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‘Scandalous’ allegations should be struck out, says lawyer

“Scandalous” material should be removed from a statement sworn by a policeman who is suing the Commissioner of Police and the senior magistrate, a court heard this week.

Sergeant Mark Monk and his wife Tricia have asked for a judicial review of a decision by police to raid the couple’s home in Warwick last December and seize electronic equipment.

The civil claim will be heard by the Supreme Court.

Brian Myrie, a lawyer from the Attorney General’s Chambers who represented both respondents, told a brief hearing on Zoom: “There are some matters in here which we say are scandalous and we would like them struck out.”

Chief Justice Narinder Hargun said: “If you think there are parts of the affidavit that ought to be struck out as scandalous, you should make that application. I’ll give you leave.

“You should make the application and I will entertain it.”

Mr Myrie added that the Senior Magistrate – a post occupied by Juan Wolffe – should be removed as a party to the proceedings.

But Victoria Greening, for the Monks, said Mr Wolffe was not being sued on a personal basis.

She claimed it was appropriate for him to be sued in his professional capacity because “he was wrong and acted unlawfully” when he approved the search warrant for the police raid.

Mr Justice Hargun said a proper hearing would be held on whether the Senior Magistrate should be removed.

Officers raided Mr Monk’s home and the home of Pc Robert Butterfield as part of a criminal inquiry into the leaking of a legal document about the divorce of Commissioner of Police Stephen Coribishley.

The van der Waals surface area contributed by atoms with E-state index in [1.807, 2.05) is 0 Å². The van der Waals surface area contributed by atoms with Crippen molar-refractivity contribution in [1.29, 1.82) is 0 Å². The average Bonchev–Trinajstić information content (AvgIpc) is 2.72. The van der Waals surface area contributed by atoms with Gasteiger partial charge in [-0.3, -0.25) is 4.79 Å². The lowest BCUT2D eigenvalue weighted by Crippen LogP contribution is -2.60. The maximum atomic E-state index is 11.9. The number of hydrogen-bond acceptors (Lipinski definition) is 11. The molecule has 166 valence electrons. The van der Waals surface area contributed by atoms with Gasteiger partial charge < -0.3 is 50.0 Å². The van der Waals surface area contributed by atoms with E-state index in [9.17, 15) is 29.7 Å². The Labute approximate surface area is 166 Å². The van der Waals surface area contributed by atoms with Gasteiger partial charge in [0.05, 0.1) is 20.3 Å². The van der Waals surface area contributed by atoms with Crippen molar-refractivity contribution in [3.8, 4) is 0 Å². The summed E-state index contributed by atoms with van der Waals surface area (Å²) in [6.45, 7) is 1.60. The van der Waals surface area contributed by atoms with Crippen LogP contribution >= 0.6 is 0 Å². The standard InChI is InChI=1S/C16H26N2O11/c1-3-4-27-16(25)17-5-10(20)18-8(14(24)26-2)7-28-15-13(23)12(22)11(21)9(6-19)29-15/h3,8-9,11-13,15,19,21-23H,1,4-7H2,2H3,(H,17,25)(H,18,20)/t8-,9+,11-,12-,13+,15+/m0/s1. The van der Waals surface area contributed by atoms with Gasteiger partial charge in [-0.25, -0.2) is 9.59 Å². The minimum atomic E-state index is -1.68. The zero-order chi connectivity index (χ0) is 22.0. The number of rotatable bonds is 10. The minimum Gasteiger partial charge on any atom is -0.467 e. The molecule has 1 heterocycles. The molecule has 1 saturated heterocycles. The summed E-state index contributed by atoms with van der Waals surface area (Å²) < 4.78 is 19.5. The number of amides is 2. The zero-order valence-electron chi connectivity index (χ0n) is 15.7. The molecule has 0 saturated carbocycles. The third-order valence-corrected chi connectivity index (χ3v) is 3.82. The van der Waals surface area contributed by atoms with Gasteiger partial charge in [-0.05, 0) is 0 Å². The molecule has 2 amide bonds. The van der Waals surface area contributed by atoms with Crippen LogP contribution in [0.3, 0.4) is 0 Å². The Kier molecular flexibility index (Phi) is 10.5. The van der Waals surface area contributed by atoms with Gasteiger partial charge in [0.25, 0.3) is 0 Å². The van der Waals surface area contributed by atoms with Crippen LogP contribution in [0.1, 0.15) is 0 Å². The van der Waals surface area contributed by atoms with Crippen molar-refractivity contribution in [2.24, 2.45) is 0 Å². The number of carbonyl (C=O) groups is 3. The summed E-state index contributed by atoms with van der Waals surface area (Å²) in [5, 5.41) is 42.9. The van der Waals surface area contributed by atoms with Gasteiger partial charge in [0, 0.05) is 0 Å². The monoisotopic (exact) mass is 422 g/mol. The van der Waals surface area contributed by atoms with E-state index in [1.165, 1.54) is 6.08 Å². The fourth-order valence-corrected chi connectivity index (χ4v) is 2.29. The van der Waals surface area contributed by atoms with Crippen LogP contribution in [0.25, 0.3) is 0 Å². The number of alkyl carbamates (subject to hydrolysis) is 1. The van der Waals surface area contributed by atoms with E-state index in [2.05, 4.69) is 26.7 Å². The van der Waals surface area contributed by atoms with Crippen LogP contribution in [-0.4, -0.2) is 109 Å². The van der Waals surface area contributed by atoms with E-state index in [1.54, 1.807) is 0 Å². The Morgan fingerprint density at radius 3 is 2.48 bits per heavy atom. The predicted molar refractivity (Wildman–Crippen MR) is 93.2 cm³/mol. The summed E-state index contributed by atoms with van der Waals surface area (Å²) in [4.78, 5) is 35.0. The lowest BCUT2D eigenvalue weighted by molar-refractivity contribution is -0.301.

The application for the search warrant for Mr Monk’s home said there were reasonable grounds for suspicion that he and Mr Butterfield had caused or conspired to “attempt to cause disaffection among members” of the Bermuda Police Service by sharing or posting information on social media and the wider media.

The two denied any wrongdoing and they were told last month that they would not face criminal charges.

Mr Corbishley’s personal lawyer wrote to Mr Monk and Mr Butterfield in January to warn them they would be sued unless they paid compensation for causing “serious harm” to his reputation and “significant personal anxiety and distress” by allegedly making a confidential court document public.

Mr Butterfield complained to the Governor about the commissioner’s actions, which sparked an inquiry by an independent investigator.

Mr Monk, in his affidavit, made allegations about how the warrant was obtained.

He said: “I was and still am extremely distressed about the police attending my residence unannounced and without lawful reason.

“I did not sleep at all on the night of December 11, 2020.

“Since that date, I have experienced depression, anxiety and post-traumatic stress disorder. I am on various medications as a direct result of this unlawful search and seizure.”

The officer, who is off work pending a police disciplinary hearing, added: “This experience has left me feeling humiliated and extremely worried that, despite my good character and exemplary professional and personal history, it will be perceived that I have done something criminal.

“I am fearful of damage to my reputation. Since this has happened, people that used to respect me and address me when they saw me, have ceased from doing so.”

He said the couple’s electronic equipment was returned on July 1 and was now with a “computer expert for analysis to examine for damage and tampering”.

Mrs Monk at first applied for the judicial review on her own.

Ms Greening asked yesterday for Mr Monk to be added as a plaintiff and the Chief Justice agreed.

The couple have asked for unspecified damages.

They want the court to declare that the seizure of the equipment was unlawful and that the warrant was unlawfully obtained.

A hearing date for the judicial review has yet to be set.

Chief Justice Narinder Hargun (File photograph)